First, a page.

Paintings You Should Know: Pablo Picasso’s ‘Guernica’ (1937)

Guernica is one of those rare things: a famous painting that I’ve actually seen, thanks to a visit to the Reina Sofia museum in Madrid while I was on my O.E. (‘Overseas Experience’) years ago. The overwhelming memory that I have of it is its size: Guernica is a mural, 3.49m by 7.76m, and the sheer size of it makes its subject matter intensely confrontational. As it should be, because Picasso intended his painting to depict war in all its horror, and in particular in the horror of its impact on non-combatants and innocents – women, children, and animals.

PicassoGuernica
Pablo Picasso, Guernica, 1937

The painting takes its name from the bombing of Guernica, a village in the Basque region of northern Spain, carried out by German and Italian war planes at the request of the Spanish Nationalists (Fascists) on 26th April 1937, during the Spanish Civil War. But though the bull and the horse are important animals in Spanish culture the symbolism and closed setting of the painting itself makes it a universal commentary on war in general. Picasso was living in Paris in January 1937 when he was commissioned by the Spanish Republic to create a mural for the 1937 World’s Fair in Paris. Upon hearing, on May 1st, of the attack on Guernica, Picasso discarded his initial project and began work on Guernica, which was painted in oil on canvas and finished the following month.

The precise interpretation of the symbols contained in Guernica is contentious. Picasso himself was adamant that “…this bull is a bull and this horse is a horse… If you give a meaning to certain things in my paintings it may be very true, but it is not my idea to give this meaning. What ideas and conclusions you have got I obtained too, but instinctively, unconsciously. I make the painting for the painting. I paint the objects for what they are.”

Nonetheless, there is a general consensus amongst art scholars on certain points:

  • The dark colours are intended to set a sombre mood and express pain and chaos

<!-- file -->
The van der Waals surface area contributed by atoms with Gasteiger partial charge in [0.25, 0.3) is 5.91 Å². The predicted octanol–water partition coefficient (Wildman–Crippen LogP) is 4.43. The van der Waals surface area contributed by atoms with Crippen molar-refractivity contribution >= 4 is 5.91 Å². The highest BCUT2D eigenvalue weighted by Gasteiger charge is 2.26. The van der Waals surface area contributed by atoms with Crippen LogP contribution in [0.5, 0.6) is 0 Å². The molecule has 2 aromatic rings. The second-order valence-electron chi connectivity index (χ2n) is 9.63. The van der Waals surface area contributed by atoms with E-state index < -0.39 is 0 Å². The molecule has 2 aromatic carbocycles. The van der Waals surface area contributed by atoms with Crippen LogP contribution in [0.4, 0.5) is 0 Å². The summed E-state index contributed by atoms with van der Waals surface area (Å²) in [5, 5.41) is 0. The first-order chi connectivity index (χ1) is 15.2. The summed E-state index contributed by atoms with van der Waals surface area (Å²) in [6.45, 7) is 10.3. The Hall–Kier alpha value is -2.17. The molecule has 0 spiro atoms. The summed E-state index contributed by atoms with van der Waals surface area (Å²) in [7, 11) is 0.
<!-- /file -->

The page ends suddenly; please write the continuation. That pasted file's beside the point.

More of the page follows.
• The flames and crumbling walls represent not only the destruction of Guernica but also the destructive power of war
  • The physical attitudes of the people in the painting represent protest as well as pain
  • The light-bulb represents either the sun or the bare bulb of the torturer’s chamber
  • The lamp carried by the woman represents hope
  • The broken sword represents defeat
  • The skull superimposed on the horse represents death

Whether you agree with these interpretations or not, what is certain is that Guernica is a powerful work which demands far more than a casual glance.

What do you make of Picasso’s painting?

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7 thoughts on “Paintings You Should Know: Pablo Picasso’s ‘Guernica’ (1937)

  1. I love it. Initially Picasso started doing an interpretation of the Rape of the Sabine Women – a biblical story which many artists had a version of. This was abandoned when he saw a black and white photo of the bombing of Guernica in the newspaper El Pais. (He did a much later “Rape of the Sabines” at the height of the Cuban Missile Crisis in 1962). I too was overwhelmed by the size of La Guernica. It had such a shocking impact in the gallery. The bombing was allowed by Franco in a pact with Hitler to try out his air weapons. Franco had been aggravated by the Basques who did not want to be part of his United Spain. It shocked the world. Southampton, my home town took a ship-load of children refugees from the Basque area following this. Most returned after WW2 but some who had no family remained here.
    Art like this is why I started my “art so provident blog” – hope you don’t mind if I reblog this?

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      1. Thank you!

        Incidentally, I believe the rape of the Sabine women comes from Classical (Roman?) history/legend. There’s a similar incident in the Bible (Judges 21), but the women were of the sub-tribe of Jabesh-Gilead and the town of Shiloh. Romantic back then, weren’t they?

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      2. That’s interesting. There is bound to be something in Greek legend too seeing as the Romans adopted their culture to suit theirs. There is some incredible Italian marble sculptures on the same theme too.

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  2. Reblogged this on ART So Provident and commented:
    I love it. Initially Picasso started doing an interpretation of the Rape of the Sabine Women – a biblical story which many artists had a version of. This was abandoned when he saw a black and white photo of the bombing of Guernica in the newspaper El Pais. (He did a much later “Rape of the Sabines” at the height of the Cuban Missile Crisis in 1962). I too was overwhelmed by the size of La Guernica. It had such a shocking impact in the gallery. The bombing was allowed by Franco in a pact with Hitler to try out his air weapons. Franco had been aggravated by the Basques who did not want to be part of his United Spain. It shocked the world. Southampton, my home town took a ship-load of children refugees from the Basque area following this. Most returned after WW2 but some who had no family remained here.

    Like

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